LONDON (Reuters) - The European Commission has proposed crowdfunding “passports” for the European Union in a draft law that forms part of efforts to boost growth in the financial technology sector.
Crowdfunding allows start-ups to collect small sums of money from many individuals as an alternative to a bank loan, still the main source of funding for small and medium sized companies.
“An EU crowdfunding license would help crowdfunding platforms scale up in Europe,” the EU’s financial services commissioner Valdis Dombrovskis said in a statement.
“It will help them match investors and companies from all over the EU, giving more opportunities for firms and entrepreneurs to pitch their ideas to a wider base of funders.”
The Commission set out a range of measures on Thursday to encourage growth and job creation in fintech to wean the region’s economy off its heavy reliance on bank funding, a core aim of the EU’s wider capital markets union project.
But the crowdfunding passport plan was the only one proposed as draft legislation.
Britain, a big fintech hub in Europe with its own crowdfunding licensing regime already, leaves the bloc next year and Brussels is keen to make the EU an attractive location for fintech firms. Without a favorable trade deal, UK-based fintech firms will not be able to serve EU customers from Britain.
“It’s more important that we develop capital markets across the EU as there are going to be consequences from the EU’s largest market leaving the EU,” Dombrovskis said.
There are no EU-wide rules for crowdfunding currently, meaning businesses and entrepreneurs have to deal with a patchwork of national rules, which can be costly.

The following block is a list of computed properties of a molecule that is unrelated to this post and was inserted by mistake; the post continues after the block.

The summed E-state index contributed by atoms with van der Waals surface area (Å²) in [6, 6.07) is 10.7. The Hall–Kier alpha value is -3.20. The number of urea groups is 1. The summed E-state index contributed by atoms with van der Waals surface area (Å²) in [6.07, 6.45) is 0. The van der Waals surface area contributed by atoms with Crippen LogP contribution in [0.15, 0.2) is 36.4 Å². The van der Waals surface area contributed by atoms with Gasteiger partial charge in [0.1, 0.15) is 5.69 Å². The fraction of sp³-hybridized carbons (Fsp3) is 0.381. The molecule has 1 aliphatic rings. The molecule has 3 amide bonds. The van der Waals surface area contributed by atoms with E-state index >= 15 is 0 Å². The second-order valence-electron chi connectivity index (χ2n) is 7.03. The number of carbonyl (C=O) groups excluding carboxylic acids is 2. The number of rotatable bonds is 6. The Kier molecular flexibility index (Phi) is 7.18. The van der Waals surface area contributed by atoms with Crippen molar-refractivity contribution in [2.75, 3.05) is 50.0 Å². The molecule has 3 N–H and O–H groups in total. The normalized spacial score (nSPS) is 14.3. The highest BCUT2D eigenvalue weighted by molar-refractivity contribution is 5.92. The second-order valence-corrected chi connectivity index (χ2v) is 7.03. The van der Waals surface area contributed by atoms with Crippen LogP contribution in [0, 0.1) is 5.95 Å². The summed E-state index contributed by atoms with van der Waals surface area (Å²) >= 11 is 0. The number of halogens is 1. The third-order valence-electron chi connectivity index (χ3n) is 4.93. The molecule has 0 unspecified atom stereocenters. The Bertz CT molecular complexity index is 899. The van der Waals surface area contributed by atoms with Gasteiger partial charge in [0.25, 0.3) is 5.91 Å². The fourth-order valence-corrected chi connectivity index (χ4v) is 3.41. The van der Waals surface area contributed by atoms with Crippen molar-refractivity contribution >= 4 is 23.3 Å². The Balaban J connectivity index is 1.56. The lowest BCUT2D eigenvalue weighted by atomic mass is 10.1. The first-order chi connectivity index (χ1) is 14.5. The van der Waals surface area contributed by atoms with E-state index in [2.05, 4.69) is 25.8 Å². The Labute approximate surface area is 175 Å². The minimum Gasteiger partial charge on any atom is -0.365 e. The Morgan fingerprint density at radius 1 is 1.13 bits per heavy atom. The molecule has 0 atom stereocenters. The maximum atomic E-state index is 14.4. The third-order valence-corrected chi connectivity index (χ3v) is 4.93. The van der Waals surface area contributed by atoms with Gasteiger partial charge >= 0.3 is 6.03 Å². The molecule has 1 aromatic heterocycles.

The Commission’s draft law introduces an optional, pan-EU regime whereby a crowdfunding platform that wants to operate across the bloc could obtain a “passport” license from the European Securities and Markets Authority.
“Instead of having to comply with different regulatory regimes, platforms will have to comply with only one set of rules, both when operating in their home market and in other EU member states,” the Commission said.
“For investors the proposal will further provide legal certainty as regards the applicable investor protection rules.”
European consumer group BEUC said EU licenses should be mandatory to avoid confusion for consumers.
“Creating a purely optional license for crowdfunding platforms will not set a minimum standard for investor protection across the EU,” BEUC Director General Monique Goyens said.
“On the contrary, doing this could provide a route for platforms to dodge stronger rules that are in place in some member states,” Goyens added.
The draft rules cover crowdfunding “campaigns” of up to a million euros over 12 months. Raising higher sums would come under the bloc’s existing prospectus and securities rules.
EU states and the European Parliament have the final say on the proposals.
Given there are parliamentary elections next year, the crowdfunding law is unlikely to take effect before late 2022, Linklaters lawfirm said.
Reporting by Huw Jones; Editing by Elaine Hardcastle and Jane Merriman